Striped Skunk (Mephitis mephitis)

Order: Carnivora, Family: Mustelidae

Appearance/Behavior:  The striped skunk is a medium-sized (57 – 80 cm) member of the weasel family.  Its black body is lined with two white stripes that may run from the head to the tail (blue arrow).  Among the skunks visiting the compost piles in this experiment, there is much individual variation in the degree to which the white stripes are expressed, with some skunks appearing almost entirely black. The body is somewhat wedge-shaped, widening towards the rear.  The snout is fairly pointed (red arrow) and the legs are relatively short.  Although skunks forage on the compost independently of conspecifics, they at times will join raccoons or opossums at the piles.

Relative Frequency of Visitation in Study: A regular visitor.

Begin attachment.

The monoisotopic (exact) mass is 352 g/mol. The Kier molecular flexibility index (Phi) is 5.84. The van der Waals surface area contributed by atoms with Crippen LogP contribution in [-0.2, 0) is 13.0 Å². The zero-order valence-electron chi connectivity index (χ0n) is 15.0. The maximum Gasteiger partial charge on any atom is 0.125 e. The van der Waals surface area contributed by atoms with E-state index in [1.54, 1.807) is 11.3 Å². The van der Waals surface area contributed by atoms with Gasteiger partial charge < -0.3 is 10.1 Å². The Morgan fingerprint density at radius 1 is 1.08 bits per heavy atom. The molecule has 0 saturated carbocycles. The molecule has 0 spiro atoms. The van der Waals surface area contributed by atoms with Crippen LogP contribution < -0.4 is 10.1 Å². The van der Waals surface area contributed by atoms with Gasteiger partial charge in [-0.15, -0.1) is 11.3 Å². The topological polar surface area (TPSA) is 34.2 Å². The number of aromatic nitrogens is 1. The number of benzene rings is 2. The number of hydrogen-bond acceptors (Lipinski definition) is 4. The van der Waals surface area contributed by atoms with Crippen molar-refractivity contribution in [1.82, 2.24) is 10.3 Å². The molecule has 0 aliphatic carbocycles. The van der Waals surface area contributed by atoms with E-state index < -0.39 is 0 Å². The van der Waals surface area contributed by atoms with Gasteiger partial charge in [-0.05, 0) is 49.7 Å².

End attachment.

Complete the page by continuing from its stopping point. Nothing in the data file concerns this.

Seasonal Activity: Year-round.

Daily Activity:  All encounters are primarily nocturnal.

Similar Species:  No other wild mammal at the compost study site has such contrasting black and white coloration.  A skunk might be confused with a domestic cat with black and white fur.  The cat, however, would have a rounder face (less pointed snout) and longer legs.

Well-defined Images:

Challenging Images:

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